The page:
Dr Audrey Duncason, Senior Portfolio Developer at Wellcome, said: Through this support, researchers in H3Africa will continue to take advantage of new genomic research technologies to explore the genetic factors contributing to infectious and chronic diseases that are a burden in Africa. They may then be able to apply this knowledge to develop new ways to treat disease that are tailored to African populations and to understand their specific response to existing drugs. It also ensures that African scientists are fully engaged and equipped to drive genomic research on the Continent.”
Dr Jennifer Troyer, Programme Director for the National Human Genome Research Institute Extramural Research Programme at the NIH said: “Disease knows no borders. Infectious diseases and chronic health conditions have underlying genetic and environmental risk factors that vary in different populations and different settings. Understanding the diversity of factors that contribute to human health throughout the world will enable us to work together to better control outbreaks, better manage non-communicable diseases, and find more effective preventions and treatments.
Some of these may be site- or country-specific, and others will be universal. Either way, the knowledge H3Africa projects generate will contribute to overall global health.”
The awardees are: Dr Alfred Amambua-Ngwa for the Pan African Malaria Genetic Epidemiology Network (PAMGEN). Institution: Medical Research Council, The Gambia. Project summary: To study how genetic changes in humans and malaria parasites impact on the disease in individuals and communities. Award: $3.1 M
Dr Alfred Amambua-Ngwa said: “Advancing the understanding of how humans and malaria parasites’ genetics impact on malaria holds promise for maintaining the efficacy of antimalarial drugs, discovering new treatments, and developing effective vaccines.”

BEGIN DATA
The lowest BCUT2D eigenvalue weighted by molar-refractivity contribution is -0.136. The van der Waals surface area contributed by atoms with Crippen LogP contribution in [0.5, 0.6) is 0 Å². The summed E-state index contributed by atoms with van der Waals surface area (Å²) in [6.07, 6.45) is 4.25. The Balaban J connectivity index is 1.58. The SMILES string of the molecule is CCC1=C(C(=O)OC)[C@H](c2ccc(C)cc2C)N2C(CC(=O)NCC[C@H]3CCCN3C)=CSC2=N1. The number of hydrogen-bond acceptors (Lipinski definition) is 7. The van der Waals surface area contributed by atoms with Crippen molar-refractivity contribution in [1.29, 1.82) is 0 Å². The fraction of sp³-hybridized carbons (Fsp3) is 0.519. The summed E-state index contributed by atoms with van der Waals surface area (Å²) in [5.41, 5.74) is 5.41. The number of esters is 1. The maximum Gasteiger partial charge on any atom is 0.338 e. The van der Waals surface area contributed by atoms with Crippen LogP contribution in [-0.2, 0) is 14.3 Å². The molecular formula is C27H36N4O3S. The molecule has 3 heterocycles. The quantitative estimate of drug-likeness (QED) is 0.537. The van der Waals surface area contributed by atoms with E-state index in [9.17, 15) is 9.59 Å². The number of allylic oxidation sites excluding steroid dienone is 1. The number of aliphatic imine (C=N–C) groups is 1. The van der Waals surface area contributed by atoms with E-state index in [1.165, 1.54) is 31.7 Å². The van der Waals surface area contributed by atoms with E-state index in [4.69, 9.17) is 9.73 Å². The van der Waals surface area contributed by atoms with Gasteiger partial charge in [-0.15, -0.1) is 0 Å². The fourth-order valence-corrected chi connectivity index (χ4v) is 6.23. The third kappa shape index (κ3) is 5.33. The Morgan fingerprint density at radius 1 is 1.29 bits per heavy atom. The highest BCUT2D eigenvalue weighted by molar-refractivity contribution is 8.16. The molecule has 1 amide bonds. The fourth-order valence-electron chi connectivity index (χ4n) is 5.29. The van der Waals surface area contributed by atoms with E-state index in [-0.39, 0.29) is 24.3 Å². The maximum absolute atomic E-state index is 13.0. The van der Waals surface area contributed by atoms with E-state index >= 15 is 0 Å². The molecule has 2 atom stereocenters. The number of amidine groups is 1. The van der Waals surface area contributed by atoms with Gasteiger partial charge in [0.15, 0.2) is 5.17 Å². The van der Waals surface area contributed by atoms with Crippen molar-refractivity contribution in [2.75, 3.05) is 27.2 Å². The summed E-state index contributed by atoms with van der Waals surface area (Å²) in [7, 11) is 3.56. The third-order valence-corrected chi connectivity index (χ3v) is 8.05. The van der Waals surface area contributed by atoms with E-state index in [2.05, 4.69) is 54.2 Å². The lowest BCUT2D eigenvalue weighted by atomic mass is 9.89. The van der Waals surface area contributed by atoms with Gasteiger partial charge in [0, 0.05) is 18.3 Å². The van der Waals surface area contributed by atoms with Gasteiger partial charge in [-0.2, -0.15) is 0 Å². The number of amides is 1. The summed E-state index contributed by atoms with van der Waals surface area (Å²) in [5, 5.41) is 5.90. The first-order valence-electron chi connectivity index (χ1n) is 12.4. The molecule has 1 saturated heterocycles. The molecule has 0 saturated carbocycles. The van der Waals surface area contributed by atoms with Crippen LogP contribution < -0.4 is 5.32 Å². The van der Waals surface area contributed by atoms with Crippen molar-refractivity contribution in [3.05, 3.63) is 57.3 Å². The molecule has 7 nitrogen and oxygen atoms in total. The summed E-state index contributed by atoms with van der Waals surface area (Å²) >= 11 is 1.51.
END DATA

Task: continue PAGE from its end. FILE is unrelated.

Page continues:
Dr Abraham Aseffa for the Tuberculosis Genetics Network in Africa (TBGENAfrica). Institution: Armauer Hansen Research Institute (AHRI), Ethiopia. Project summary: An integrated approach to unravelling susceptibility to tuberculosis in Africa. Award: $2.8 M
Dr Aseffa said: “Genomics research has the power to transform our understanding of why some individuals infected with tuberculosis become sick while others do not. In turn, this could help scientists develop better vaccines and drugs against TB.”
Dr Enock Matovu for The Genetic Determinants of Two neglected tropical diseases (TrypanoGEN+). Institution: University of Makerere, Uganda. Project summary: To unravel the genetic basis of asymptomatic carriers of sleeping sickness and high bilharzia worm burdens for a rationalised and cost-effective intervention through national control programmes. Award:$ 2.7 M
Dr Enock Matovu said: “It is encouraging to see programmes like H3Africa that are funding African scientists who best understand local problems to provide solutions especially for diseases that don’t receive global attention but are posing a challenge to communities, such as bilharzia and sleeping sickness. Our research is focused on training skilled researchers to gain further understanding of these diseases for a rationalised approach to large scale control towards their elimination as public health problems.”
Prof Ambroise Wonkam for the Hearing Impairment Genetics Studies in Africa (HI-GENES Africa). Institution: University of Cape Town, South Africa. Project summary: To identify genes that cause non-syndromic hearing loss (a loss of hearing that is not associated with other signs and symptoms). Award: $2.067 M
Prof Wonkam said: “Studying the genetics of hearing impairment requires large numbers of people from diverse communities for more effective results. We will research the largest sample of sub-Saharan Africans from Cameroon, Mali, Ghana, and South Africa to better understand the genetic aetiology of non-syndromic hearing impairment in African populations.” (contacts firstname.lastname@example.org)